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What did the Buddha mean in AN 5.38. when he said:

“Mendicants, a faithful gentleman gets five benefits. What five? The good persons in the world show compassion first to the faithful, not so much to the unfaithful. They first approach the faithful, not so much the unfaithful. They first receive alms from the faithful, not so much the unfaithful. They first teach Dhamma to the faithful, not so much the unfaithful. When their body breaks up, after death, the faithful are reborn in a good place, a heavenly realm. A faithful gentleman gets these five benefits.

Emphasis mine.

I am trying to discern what this means with reference to the answers for the word upapajjati in this question which discussed the meaning of the word which is being translated here. Also, what did the Buddha mean when referring to the "break up of the body, after death" and has that been correctly translated?

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  • I note that your question is tagged "theravada" and Gabe's answer is appropriate to that point of view. But as you no doubt know, the Theravadan view isn't the only way of looking at what the Buddha taught. More specifically, since Sanskrit scholar Joanna Jurewicz has been working to decode early teachings in Vedism, a fresh look at the way the Buddha taught, as derived from the early Vedic style, makes for a slightly different understanding of what he taught. If your interest is only in the Theravadan take on his teachings, this may not be of any interest to you. May 2 at 17:28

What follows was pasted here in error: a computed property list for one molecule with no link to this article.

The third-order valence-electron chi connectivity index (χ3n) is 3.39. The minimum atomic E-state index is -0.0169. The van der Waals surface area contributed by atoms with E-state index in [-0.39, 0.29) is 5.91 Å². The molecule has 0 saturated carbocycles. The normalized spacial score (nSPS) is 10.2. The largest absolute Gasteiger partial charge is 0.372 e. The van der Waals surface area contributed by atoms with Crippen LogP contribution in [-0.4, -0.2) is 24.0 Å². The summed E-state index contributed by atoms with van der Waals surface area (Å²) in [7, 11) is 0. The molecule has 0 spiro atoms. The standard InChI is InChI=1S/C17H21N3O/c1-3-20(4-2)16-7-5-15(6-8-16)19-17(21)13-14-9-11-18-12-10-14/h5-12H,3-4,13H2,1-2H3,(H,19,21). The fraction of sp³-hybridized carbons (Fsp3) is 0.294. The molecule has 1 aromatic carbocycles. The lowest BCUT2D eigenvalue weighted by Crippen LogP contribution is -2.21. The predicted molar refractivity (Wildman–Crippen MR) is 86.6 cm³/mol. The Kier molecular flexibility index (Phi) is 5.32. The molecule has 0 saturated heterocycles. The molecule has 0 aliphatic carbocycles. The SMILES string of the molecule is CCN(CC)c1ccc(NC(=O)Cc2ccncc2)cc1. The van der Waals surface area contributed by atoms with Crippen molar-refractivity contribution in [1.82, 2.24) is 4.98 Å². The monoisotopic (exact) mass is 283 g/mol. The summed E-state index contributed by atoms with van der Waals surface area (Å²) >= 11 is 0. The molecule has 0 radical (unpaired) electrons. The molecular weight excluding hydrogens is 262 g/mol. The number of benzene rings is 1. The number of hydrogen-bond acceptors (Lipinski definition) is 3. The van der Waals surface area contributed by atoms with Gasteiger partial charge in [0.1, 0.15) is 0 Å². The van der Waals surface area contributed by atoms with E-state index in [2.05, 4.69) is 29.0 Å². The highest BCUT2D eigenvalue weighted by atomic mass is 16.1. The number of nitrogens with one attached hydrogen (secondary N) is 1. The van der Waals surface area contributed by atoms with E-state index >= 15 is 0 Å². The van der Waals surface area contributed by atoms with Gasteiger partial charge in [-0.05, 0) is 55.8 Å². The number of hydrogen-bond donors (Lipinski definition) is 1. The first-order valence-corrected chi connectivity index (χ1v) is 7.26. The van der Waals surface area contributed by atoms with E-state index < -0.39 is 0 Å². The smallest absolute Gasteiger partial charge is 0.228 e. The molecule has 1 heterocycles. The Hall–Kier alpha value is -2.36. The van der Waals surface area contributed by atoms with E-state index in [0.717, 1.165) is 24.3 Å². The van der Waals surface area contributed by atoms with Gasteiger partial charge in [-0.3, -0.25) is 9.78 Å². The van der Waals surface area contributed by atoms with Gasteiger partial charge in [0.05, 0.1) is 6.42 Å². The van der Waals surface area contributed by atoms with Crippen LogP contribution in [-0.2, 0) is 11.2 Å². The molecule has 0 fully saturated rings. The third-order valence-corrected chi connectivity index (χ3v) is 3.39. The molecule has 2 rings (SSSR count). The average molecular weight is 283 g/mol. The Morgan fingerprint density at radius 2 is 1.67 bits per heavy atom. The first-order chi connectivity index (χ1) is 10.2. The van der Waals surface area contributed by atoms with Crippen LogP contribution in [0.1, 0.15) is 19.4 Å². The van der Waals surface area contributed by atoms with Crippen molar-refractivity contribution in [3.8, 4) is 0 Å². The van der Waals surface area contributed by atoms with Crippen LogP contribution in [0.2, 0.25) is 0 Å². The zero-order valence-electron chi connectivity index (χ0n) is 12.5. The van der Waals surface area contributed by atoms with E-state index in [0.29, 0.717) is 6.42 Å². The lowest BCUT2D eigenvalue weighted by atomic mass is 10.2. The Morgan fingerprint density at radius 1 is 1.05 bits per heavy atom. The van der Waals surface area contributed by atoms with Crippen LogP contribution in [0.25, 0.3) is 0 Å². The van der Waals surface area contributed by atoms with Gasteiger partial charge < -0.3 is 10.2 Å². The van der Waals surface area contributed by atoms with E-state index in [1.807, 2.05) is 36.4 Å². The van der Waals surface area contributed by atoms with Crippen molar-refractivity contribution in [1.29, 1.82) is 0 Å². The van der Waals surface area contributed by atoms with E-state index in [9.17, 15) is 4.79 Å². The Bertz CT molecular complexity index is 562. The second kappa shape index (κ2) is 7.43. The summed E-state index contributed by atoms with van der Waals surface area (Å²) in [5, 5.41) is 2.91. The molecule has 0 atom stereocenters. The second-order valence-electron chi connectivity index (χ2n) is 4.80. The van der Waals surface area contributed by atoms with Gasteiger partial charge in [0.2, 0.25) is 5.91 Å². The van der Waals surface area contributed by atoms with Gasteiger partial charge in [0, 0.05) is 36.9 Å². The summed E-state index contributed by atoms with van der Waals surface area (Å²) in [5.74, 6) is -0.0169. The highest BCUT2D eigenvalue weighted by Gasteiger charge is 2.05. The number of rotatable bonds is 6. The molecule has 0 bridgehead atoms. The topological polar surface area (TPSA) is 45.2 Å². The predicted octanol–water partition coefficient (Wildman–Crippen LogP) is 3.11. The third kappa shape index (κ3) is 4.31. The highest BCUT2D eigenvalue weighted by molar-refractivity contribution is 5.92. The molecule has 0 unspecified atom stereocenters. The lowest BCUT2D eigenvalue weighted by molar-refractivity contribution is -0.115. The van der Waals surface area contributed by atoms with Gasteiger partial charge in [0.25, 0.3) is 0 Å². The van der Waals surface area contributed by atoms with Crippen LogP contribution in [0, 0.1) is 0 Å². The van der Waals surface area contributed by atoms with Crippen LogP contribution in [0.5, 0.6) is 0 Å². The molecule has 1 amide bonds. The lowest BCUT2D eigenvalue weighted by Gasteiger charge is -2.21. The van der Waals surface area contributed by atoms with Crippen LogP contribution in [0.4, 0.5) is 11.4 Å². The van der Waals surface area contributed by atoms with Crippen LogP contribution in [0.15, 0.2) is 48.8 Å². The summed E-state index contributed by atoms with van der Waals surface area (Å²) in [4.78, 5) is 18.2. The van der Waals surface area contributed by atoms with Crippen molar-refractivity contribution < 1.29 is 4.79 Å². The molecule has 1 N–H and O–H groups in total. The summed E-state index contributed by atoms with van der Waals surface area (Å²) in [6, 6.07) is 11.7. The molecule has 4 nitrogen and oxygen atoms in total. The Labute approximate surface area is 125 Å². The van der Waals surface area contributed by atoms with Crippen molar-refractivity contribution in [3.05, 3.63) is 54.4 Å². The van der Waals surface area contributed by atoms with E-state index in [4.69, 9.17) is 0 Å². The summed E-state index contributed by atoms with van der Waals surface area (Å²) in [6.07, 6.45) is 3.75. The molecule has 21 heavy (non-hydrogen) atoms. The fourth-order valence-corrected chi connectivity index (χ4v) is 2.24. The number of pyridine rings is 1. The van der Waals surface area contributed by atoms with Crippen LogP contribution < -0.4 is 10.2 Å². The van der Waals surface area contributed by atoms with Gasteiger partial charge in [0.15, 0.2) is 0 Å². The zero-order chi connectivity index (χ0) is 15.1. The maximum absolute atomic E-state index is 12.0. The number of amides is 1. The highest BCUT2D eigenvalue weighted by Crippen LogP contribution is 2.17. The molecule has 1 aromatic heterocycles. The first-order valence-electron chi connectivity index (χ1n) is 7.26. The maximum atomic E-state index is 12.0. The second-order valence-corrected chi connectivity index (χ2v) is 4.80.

• Hello Linda, I am happy to have informed answers even if they do not come from an active Theravada practitioner, but I am mostly interested in answers from practicing Buddhists of some tradition. That said, if there is an interesting academic answer here that would inform Buddhist practice that would be welcome. May 2 at 21:32
  • Traditions start somewhere. Do you consider Secular Buddhism to have enough gravitas to provide an answer? I've been a practicing Buddhist for over 30 years, and the answer I'd offer has had aspects published in the Journal of Oxford Buddhist Studies under the editorship of Professor Gombrich. May 3 at 21:41
  • By all means go ahead :) May 4 at 0:26
  • Thanks, Yeshe Tenley, I will. My first attempt first became a detailed short story, then a novella, then a novel, and was heading for trilogy when I thought better of it. I am now working on a different take that should be shorter. May 15 at 4:14
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You can find the Pali words on Sutta Central:

... saddho kāyassa bhedā paraṁ maraṇā sugatiṁ saggaṁ lokaṁ upapajjati ...

To answer your question, I think the text has been correctly translated. The translated word “breaks” corresponds to "bhedā". For this context see notes from the PTS:

"Abl. bhedā after the destruction or dissolution in phrase kāyassa bhedā param maraṇā, i.e. after the breaking up of the body & after death: see kāya I. e. & cp. D. III, 52, 146 sq. , 258; Dh. 140; Pug. 51"

The other words roughly correspond to paraṁ=after, maraṇā=death, sugatiṃ=good (destination), saggaṃ and lokaṃ can be taken indepently but together they roughly translation to "heavenly region", upapajjati=reborn.

Again see notes for uppajjati in relation to saggaṁ and lokaṁ:

Upapajjati, (doubtful whether a legitimate form as upa + pad or a diaeretic form of uppajjati = ud + pad. In this case all passages ought to go under the latter. Trenckner however (Notes 77) defends upa° & considers in many cases upp° a substitution for upa. The diaeresis may be due to metre, as nearly all forms are found in poetry. The v. l. upp° is apparently frequent; but it is almost impossible to distinguish between upap° and upp° in the Sinhalese writing, and either the scribe or the reader may mistake one for the other) to get to, be reborn in (Acc.); to originate, rise Vin. III, 20 (nirayaṃ); A. III, 415; V, 292 sq.; Sn. 584; It. 13 (nirayaṃ), 14 (sugatiṃ; v. l. upp°), 67 (saggaṃ lokaṃ; v. l. upp°); ... PTS